Childhood Stuttering: Information, Warning Signs, and Tips for Parents

As many of you know, my family and I are expecting baby number three in just a few short weeks. As I take some time off from work and blogging to spend time with my family both before and after my new son’s birth, I am thrilled to share with you some amazing posts written by some very talented bloggers. So please sit back, relax and enjoy this guest post and leave a comment letting us know what you think! Today we have Lauren from Busy Bee Speech sharing some great information with you on childhood stuttering. Enjoy! 

I am so beyond excited to be able to chat with you today!  Thanks so much to Katie for including me in her fabulous series of guest posts.  My name is Lauren and I blog over at Busy Bee Speech.  Today, we are going to peek a little into the world of stuttering.

Fluency (or stuttering) has become something that I’ve kinda had to get a handle on quickly.  Back in grad school, my professor dubbed me the “fluency queen” because I ended up with so many fluency hours in both diagnostic and treatment.  Now working in the schools, I somehow end up with all of the stuttering cases.  I’m beginning to think I’m some sort of magnet for them.  Haha.

Many kids do go through a typical stuttering stage as preschoolers between ages 2 and 5.  This happens when they suddenly get that “boost” of language and are quickly learning lots of new vocabulary and language structures.  For most kids (about 75% according to ASHA) the stuttering will come and go then gradually disappear.  However, a small percentage never seem to come out of that stage.  They grow up and continue to stutter, or it may even begin to develop later.  No matter how their disfluency develops, those who deal severely with stuttering usually have to learn to compensate for it through therapy.

I’m hoping to share with you a few warning signs that your child might be at risk for a fluency disorder and give you a few tips to help along the way.


Check out these signs that could indicate a need for a speech-language evaluation.

  • Your child stutters frequently – There could be cause for concern if your child is stuttering more than 10% of the time.  These behaviors include: repeating sounds, syllables, and words, prolonging sounds in words, or tense vocal “blocks” (when they try to produce a word but it seems to get stuck in the throat).
  • You have a family member that stutters – Research shows that those who have relatives that stutter are at a greater risk for stuttering than those who do not.  Though the exact cause is still unclear, about 60% of those who stutter chronically were found to have a family member who also stutters.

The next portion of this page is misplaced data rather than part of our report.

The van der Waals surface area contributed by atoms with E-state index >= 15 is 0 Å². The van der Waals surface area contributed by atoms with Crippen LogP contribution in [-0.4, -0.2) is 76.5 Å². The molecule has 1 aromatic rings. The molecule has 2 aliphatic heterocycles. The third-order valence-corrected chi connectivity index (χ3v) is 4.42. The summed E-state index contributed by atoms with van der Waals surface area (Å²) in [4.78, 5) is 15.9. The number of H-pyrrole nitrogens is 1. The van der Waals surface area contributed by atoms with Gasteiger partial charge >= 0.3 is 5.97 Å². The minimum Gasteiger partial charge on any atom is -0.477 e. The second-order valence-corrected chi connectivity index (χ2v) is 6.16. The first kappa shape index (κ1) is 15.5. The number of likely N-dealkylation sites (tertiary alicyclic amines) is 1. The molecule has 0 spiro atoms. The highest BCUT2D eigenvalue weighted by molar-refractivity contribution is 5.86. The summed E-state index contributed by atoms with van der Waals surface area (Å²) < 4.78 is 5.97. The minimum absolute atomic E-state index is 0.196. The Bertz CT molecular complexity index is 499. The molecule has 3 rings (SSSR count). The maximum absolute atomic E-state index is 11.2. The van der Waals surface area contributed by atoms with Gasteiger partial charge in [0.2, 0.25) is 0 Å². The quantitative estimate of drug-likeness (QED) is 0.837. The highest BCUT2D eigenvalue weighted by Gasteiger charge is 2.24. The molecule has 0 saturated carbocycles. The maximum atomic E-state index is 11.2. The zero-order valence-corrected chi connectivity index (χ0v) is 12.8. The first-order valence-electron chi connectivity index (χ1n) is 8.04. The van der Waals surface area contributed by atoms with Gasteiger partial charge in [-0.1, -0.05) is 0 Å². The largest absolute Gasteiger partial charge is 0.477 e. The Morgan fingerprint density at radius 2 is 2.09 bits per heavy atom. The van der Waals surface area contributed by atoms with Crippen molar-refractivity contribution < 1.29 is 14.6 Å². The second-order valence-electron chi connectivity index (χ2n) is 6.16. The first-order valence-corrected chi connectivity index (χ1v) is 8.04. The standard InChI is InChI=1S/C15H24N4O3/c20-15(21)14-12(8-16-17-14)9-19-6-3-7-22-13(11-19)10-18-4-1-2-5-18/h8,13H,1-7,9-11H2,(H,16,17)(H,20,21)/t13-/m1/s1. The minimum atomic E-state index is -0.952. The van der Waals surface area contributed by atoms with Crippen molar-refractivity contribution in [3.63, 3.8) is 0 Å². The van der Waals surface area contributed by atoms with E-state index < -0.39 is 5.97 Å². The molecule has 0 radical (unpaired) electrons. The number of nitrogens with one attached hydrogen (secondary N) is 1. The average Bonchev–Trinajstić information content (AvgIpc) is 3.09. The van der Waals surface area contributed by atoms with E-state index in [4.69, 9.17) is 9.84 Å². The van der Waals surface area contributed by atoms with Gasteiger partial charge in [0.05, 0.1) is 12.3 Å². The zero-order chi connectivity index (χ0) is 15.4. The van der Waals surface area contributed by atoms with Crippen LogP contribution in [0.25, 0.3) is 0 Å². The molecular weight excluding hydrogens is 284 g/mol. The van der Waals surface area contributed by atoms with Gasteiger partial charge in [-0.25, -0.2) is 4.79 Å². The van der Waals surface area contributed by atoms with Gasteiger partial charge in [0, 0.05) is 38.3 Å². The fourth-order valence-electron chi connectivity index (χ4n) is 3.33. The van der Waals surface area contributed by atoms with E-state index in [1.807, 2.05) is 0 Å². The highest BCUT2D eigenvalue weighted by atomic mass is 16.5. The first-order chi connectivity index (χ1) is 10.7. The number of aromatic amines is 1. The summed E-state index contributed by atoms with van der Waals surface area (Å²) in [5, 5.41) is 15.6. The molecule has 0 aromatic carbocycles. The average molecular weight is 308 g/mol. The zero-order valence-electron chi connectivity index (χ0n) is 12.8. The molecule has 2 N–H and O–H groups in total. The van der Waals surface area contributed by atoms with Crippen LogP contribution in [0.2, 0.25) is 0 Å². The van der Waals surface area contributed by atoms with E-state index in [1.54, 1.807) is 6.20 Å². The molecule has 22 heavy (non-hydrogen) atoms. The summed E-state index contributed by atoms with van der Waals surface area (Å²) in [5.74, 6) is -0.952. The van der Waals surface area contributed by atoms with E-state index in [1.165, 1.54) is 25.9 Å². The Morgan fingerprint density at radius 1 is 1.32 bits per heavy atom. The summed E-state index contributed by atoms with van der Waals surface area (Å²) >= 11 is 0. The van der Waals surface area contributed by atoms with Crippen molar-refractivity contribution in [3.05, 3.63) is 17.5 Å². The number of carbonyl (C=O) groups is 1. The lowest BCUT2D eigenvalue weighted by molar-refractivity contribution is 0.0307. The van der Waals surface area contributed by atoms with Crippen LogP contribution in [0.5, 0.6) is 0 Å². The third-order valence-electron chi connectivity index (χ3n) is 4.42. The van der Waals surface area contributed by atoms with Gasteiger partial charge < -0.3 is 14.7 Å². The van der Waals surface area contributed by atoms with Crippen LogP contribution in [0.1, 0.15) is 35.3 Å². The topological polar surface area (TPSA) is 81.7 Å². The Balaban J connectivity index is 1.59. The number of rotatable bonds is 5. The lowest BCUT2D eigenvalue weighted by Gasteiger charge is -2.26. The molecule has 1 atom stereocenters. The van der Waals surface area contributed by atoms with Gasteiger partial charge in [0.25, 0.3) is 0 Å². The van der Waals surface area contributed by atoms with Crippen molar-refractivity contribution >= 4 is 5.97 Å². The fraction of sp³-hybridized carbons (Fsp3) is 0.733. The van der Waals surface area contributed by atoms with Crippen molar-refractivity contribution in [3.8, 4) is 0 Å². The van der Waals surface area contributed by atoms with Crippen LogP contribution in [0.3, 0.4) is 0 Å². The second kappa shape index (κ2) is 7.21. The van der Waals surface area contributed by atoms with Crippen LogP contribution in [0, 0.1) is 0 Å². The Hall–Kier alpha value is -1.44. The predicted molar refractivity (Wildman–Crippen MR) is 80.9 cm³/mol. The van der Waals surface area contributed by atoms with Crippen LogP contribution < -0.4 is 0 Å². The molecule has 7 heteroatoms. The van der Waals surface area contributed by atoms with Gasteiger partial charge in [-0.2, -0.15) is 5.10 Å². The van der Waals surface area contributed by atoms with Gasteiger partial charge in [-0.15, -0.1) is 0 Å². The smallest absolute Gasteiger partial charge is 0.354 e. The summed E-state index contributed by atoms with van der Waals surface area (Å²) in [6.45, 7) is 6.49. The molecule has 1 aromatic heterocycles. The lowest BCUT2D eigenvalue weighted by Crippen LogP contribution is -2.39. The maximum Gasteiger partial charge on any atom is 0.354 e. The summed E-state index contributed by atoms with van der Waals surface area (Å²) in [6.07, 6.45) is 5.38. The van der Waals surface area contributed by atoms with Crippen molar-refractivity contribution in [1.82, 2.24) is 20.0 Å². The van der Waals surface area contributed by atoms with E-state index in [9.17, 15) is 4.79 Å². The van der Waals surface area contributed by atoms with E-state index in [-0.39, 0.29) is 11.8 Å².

• Your child has been stuttering longer than 12 months – Phases of typical stuttering usually last no longer than 6-12 months.  A person is more likely to stutter chronically if it has lasted longer than a year.
  • Your child has visible tension in their face and neck – Sometimes you can see the struggle and difficulty those who stutter have with getting out words.  You might see their eyes squint, lips quiver, or muscles tighten.  If the stuttering instances are easy and loose with no tension, they are more likely to be exhibiting normal disfluency.
  • Your child has difficulty with breath control – Those who stutter at times appear as if they were “out of breath” when talking.  They might be trying to talk as quickly as possible and say their message all in one breath.  Or the very act of speaking may be causing such exertion that they feel out of breath.
  • Your child began to stutter after the age of 3 1/2 –  Kids who develop disfluent behaviors later may be more likely to stutter chronically.
  • Your child displays fear and avoidance of speaking – Sometimes kids have a difficulty time dealing with their difficulty speaking.  They may realize that a certain sound or word is hard to say and avoid it altogether.
  • Another risk factor – being male – Research has shown that boys are 3-4 times more likely to stutter than girls.  
A few of the sources for this list include Childhood Stuttering and ASHA: Stuttering, ASHA: Educating Parents.
It’s important to note that no specific factor can always indicate that the stuttering will continue.  Every person is different.  When SLPs see a combination of several factors like this, it helps us to determine whether or not we should step in and treat.  As always, if you are unsure or have concerns about your child’s speech, please contact your local SLP.

If your child does stutter, here are a few recommended tips that you can do at home to support your child.

You can download this printable for free HERE to hand out to parents and friends as needed.  As parents you want to help and be there for your child.  Sometimes just having a good attitude and a calm, pressure-free atmosphere will have a positive effect on their fluency.

More excellent resources for fluency include:

Lauren is a school based speech-language pathologist from Louisiana.  You can follow her blog at  You can also find her on Facebook, Twitter, and TeachersPayTeachers.

Leave a Reply

Your email address will not be published. Required fields are marked *

CommentLuv badge